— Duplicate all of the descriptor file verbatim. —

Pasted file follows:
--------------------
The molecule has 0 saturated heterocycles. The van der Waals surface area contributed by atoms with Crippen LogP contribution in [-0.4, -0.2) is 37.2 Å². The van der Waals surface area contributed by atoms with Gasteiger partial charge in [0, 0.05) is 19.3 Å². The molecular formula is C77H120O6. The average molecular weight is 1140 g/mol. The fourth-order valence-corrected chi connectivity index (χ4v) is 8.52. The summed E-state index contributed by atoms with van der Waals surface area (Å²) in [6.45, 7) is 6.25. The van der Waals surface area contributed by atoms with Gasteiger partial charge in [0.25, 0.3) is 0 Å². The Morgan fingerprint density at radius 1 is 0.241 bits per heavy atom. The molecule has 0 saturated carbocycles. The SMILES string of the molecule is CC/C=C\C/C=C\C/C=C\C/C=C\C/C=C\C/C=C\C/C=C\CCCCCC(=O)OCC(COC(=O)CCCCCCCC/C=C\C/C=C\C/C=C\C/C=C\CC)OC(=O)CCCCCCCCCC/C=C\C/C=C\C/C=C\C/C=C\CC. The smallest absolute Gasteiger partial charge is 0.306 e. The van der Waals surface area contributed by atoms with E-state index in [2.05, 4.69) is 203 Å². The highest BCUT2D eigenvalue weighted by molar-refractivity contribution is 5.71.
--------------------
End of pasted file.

The molecule has 0 saturated heterocycles. The van der Waals surface area contributed by atoms with Crippen LogP contribution in [-0.4, -0.2) is 37.2 Å². The van der Waals surface area contributed by atoms with Gasteiger partial charge in [0, 0.05) is 19.3 Å². The molecular formula is C77H120O6. The average molecular weight is 1140 g/mol. The fourth-order valence-corrected chi connectivity index (χ4v) is 8.52. The summed E-state index contributed by atoms with van der Waals surface area (Å²) in [6.45, 7) is 6.25. The van der Waals surface area contributed by atoms with Gasteiger partial charge in [0.25, 0.3) is 0 Å². The Morgan fingerprint density at radius 1 is 0.241 bits per heavy atom. The molecule has 0 saturated carbocycles. The SMILES string of the molecule is CC/C=C\C/C=C\C/C=C\C/C=C\C/C=C\C/C=C\C/C=C\CCCCCC(=O)OCC(COC(=O)CCCCCCCC/C=C\C/C=C\C/C=C\C/C=C\CC)OC(=O)CCCCCCCCCC/C=C\C/C=C\C/C=C\C/C=C\CC. The smallest absolute Gasteiger partial charge is 0.306 e. The van der Waals surface area contributed by atoms with E-state index in [2.05, 4.69) is 203 Å². The highest BCUT2D eigenvalue weighted by molar-refractivity contribution is 5.71.